Wednesday, July 20, 2022

Five people surround an infant patient simulator in the back of a truck.

With detailed plans for camping, food, entertainment, and merch, towns along the Register’s Annual Great Bicycle Ride Across Iowa (RAGBRAI) route are ready to meet the needs of the 10,000 bicyclists who will visit while biking across the state. Thanks to the Simulation in Motion – Iowa (SIM-IA) program, their emergency responders are prepared as well. Covering over 320 miles and stopping in eight towns along this year’s route, the SIM-IA pre-RAGBRAI tour gives local emergency health care providers a chance to practice their skills with simulated clinical scenarios they might encounter during the ride.

Since the first simulation truck arrived in late June, the SIM-IA educators have been eager to begin delivering high-quality, evidence-based education across the state, and RAGBRAI presented a great opportunity. The team talked with providers about the calls they typically get during the ride and then chose relevant educational simulations to run, said SIM-IA Senior Advisor Dr. Jacinda Bunch. The simulations chosen include a woman who is dehydrated and overheated, a man with trauma from a bike-tree collision, an infant with a head injury from falling out of their improperly secured bike carrier, and a child suffering broken bones and other trauma after chasing his ball into traffic. “We really wanted to showcase the simulators and give providers an idea of what we can do,” said Bunch.

Matt Hubbard, a western Iowa paramedic who attended the first training session in Sioux City told Iowa Public Radio’s Kendall Crawford he was excited for the chance to interact with high-quality technology. With pupils that dilate and pulses that react to treatment it gives a lifelike practice session, Hubbard told IPR. “[It’s] very realistic. It brings our training up to a whole new level,” he said.

The simulators are so realistic that providers often forget they are in a simulation exercise. Bunch recalled one participant who, while maintaining the cervical spine with one hand, was holding and rubbing the infant patient simulator’s hand with the other. “He was using his free hand to comfort the baby and not even realizing it,” she said. “That’s how in to the scenario they get. They start treating the sim patients like real patients.”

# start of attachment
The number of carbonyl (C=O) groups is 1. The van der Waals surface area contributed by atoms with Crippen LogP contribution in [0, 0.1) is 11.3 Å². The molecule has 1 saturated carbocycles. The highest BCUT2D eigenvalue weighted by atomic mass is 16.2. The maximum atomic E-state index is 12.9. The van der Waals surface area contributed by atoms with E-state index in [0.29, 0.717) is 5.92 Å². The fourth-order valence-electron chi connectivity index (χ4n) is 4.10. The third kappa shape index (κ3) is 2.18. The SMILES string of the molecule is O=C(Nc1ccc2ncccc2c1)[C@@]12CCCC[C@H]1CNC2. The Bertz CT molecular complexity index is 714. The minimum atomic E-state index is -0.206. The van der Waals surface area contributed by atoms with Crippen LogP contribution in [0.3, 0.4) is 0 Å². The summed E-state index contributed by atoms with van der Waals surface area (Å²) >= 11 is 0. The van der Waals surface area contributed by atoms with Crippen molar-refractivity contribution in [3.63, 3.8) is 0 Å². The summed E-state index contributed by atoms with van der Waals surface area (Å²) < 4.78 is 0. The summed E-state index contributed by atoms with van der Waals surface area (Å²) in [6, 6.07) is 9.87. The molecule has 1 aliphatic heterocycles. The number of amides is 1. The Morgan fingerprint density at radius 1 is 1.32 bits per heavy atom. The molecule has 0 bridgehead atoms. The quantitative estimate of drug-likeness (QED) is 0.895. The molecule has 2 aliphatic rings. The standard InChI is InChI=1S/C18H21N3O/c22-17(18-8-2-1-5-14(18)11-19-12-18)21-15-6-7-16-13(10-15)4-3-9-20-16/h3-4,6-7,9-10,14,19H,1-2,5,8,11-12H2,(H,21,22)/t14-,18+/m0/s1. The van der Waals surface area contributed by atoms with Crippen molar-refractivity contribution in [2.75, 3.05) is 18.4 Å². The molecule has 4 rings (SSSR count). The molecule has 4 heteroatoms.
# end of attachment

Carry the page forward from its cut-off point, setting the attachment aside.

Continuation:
woman runs controls of patient simulator outside

Hubbard is not the only one excited to train with the SIM-IA equipment. “People have been very appreciative and have already talked to us about coming back,” said program coordinator Brian Rechkemmer. “[One] training officer was like a kid in a candy store and has already scheduled another training for 50 people!”

Depending on what providers need and what’s seen in their communities, the SIM-IA team will develop something specialized and individual for these follow-up trainings. The trainings can also be developed to practice responses to rare but complex scenarios, or to reflect on previous experiences and practice new responses. No matter what they are designed for, sometimes they lead to questions no one has realized they need to think about. – like on one tour stop Bunch recounted where, when faced with the infant trauma, participants realized they didn’t know whether to take the patient to the pediatric hospital or the trauma hospital. Finding the answer to questions like that in a simulation can save precious time during a real call.

With two sessions remaining, the tour has educated more than 80 people and has been a great success.

“We’ve really enjoyed it,” said Dr. Bunch. “All of the communities have been welcoming, and it has been nice to get out, go across the state, and serve these providers. They’re taking care of their communities, and this is a way we can help them do that.”

See news coverage of the tour here